AC/DC: Black Ice
There’s something so starkly prehistoric about AC/DC’s sound, it makes me want to defile every argument made on the basis of that old fart Darwin, and his theories of evolution. Who gives a flying fuck about emo/screamo/new age or any other excuse that passes for music today, when you can have the savagery of Malcolm and Angus Young running into you like a freight train straight out of hell.
Oh well, AC/DC is back, in black, on a highway to high hell. And if you’re about to ring hell’s bells, hoping to be thunderstruck from down under, I’d say you do it with all you’ve got! AC/DC’s back-to-basics approach, a la the Ramones, helps these gods to keep their feet on the ground and, even after eight years of dormant dwelling, return with a crunching record.
‘Black Ice’ is everything that a crash course in Rock 101 should be for Generation Y. The songwriting on this album is supreme, reminiscent of ‘The Razor’s Edge’, and an era beyond. And even though not every track on the album is great single material, a lot of it pushes the envelope to the line, and far across it.
The brothers Young play the guitar heroes that they are, slashing and jousting with guitar riffs like the pros they are on “Rock ‘n’ Roll Train”, while the heavy funk on “She Likes Rock ‘n’ Roll” shows you why Cliff Williams is so integral and so important to AC/DC’s now-restrained, now-hell-for-leather sound. For me, the craziest track on the album is “Big Jack”, an instant throwback to ‘Back In Black’.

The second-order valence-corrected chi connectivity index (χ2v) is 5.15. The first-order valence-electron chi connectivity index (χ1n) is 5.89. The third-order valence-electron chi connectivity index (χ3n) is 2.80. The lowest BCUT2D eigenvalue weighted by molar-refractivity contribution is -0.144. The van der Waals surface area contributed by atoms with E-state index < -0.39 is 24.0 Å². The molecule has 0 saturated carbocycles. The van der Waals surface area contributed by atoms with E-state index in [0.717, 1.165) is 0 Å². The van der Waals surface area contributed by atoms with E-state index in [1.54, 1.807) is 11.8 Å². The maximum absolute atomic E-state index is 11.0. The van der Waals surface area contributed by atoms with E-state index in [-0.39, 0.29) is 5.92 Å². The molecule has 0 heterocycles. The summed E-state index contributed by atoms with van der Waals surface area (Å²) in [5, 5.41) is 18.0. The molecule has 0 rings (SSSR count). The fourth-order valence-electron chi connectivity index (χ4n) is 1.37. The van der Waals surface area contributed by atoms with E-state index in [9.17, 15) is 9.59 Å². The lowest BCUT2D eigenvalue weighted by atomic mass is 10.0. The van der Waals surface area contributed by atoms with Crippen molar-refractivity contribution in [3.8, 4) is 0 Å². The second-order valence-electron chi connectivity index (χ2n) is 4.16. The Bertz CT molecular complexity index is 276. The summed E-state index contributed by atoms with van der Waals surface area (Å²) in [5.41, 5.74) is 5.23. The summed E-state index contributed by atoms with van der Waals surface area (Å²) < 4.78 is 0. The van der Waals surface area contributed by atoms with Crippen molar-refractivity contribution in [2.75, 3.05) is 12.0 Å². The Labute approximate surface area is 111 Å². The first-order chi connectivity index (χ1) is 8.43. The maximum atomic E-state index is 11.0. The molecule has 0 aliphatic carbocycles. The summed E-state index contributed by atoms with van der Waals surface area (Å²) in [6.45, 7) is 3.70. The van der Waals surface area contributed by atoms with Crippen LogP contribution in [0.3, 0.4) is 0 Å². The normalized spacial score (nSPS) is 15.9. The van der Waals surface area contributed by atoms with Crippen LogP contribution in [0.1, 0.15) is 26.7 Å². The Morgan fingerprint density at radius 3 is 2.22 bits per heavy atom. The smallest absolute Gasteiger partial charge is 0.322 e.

AC/DC show you how they’ve evolved just that little bit to make Charles and the HMS Beagle happy with their songwriting. The traditional salute to the apocalyptic message is high on “Skies on Fire”, “Stormy May Day”, and “Black Ice”.
The best bit about this album is that it sees Brian Johnson returning to his peak. With Bon Scott’s shriek now dead and gone, producer Brendan O’Brien brings the best out of Johnson again, using his baritone and his peaks well.
All in all, AC/DC are still at it, just like hounds fighting over a piece of meat that someone said was there for grabs. And rock immortality just happened to come to them somewhere along the way. Fighters to the end, ‘Black Ice’ weighs in and hits hardest where it hurts. For those about to rock, we salute you.